Who would think that art – yes art – could affect out national identity? Think about it. Really. If art reflects what’s happening in society, how does society respond? We can either be positive or negative about it. But that depends on how we see ourselves prior to experiencing a piece of art. That brings me to a formula from the most notable Rex Nettleford; where he says that external conception with internal perception equates to identity.
And now…I’ve lost you. All that means is that what society sees you as and how you see yourself is developed into who you are individually.
Still lost? How about this: on the topic of race; if a black man sees himself as a hooligan that is uneducated and is always getting in trouble he will then look at himself, his terrible grades and feel as if he is the statistic from which he can never escape. But there are many black people in Jamaica so we will use instead an inner-city youth. He is poor and can’t afford school and is seen as someone that will amount to nothing. He then sees a play or independent film about an inner-city youth, much like himself, who manages to make it through the system and becomes a role model for those in his community. His perceptions about his race changes and so too will his impact on society’s view of him.
In the same way art can be positive, it can be negative and it can be a direct reflection of what is in society. The violent crime in Jamaica is one concern that many have. Those in the music industry either use their music to reach out and give hope; or use it to become the voice of the people. Those ‘voices’, instead of speaking on the behalf of their target audience, mimic the thoughts of the murderers and other criminals. Now this can become society’s wake-up call or a youth’s call to crime. He sees himself as a hopeless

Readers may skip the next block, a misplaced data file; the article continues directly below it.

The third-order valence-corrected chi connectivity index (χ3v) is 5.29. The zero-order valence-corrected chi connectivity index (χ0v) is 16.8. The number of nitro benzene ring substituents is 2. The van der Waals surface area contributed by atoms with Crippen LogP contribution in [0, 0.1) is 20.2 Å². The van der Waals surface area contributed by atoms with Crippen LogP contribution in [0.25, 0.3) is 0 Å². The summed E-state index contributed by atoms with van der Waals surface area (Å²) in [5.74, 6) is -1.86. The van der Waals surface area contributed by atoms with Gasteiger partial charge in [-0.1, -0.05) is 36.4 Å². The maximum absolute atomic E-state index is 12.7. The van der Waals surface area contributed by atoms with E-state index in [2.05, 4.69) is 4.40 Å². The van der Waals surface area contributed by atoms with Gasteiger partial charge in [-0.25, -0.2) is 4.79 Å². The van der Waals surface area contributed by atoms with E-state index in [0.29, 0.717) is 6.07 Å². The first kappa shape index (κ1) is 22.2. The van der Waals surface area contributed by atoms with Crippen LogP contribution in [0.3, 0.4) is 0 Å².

But in the art world, change is always sought. The depictions of death and destruction by the hand of a criminal are but a few ways an artist gets his perception out there. There is too, the reasoning behind the act; forcing people to think about how they treat each person they meet from a bad background. Yet the corporate world refuses to hire someone from a poorer lifestyle.
It’s starting to feel like an essay, isn’t it? Ok, let’s talk about culture, dance and how they relate to our national identity.
Now, anyone knowing about the slave trade knows that Jamaica is one of the many countries with an abundance of African settlers. In fact, it may be the most African-dominated islands in the Caribbean. All this means is that there is a rich African-ness among the people. Our natural instinct in dancing is to be close to our dance partner and engage in a grinding motion of some sort. It looks sexual, yes, but one must understand that dancing in Africa is more of a seduction ritual than mere entertainment. Still, it is our first instinctive gesture. Many learned persons, with high income and influential positions, argue that the dances done are vulgar and infect the mind with sexual thoughts. Now we could touch on the religious aspect of this disagreement, but that would be taking it too far. Still Jamaica is a Christian-dominated country and the people always aspire to be God-like. So the views will not be far off. Because we have been forced to believe a slower, more distant way of dancing is acceptable, we have become unconscious of the rhythms living in our hearts.
Art speaks to society. There is no person in the world that does not appreciate any form of art and every form of art is beautiful to someone. So how, then, does society speak to art?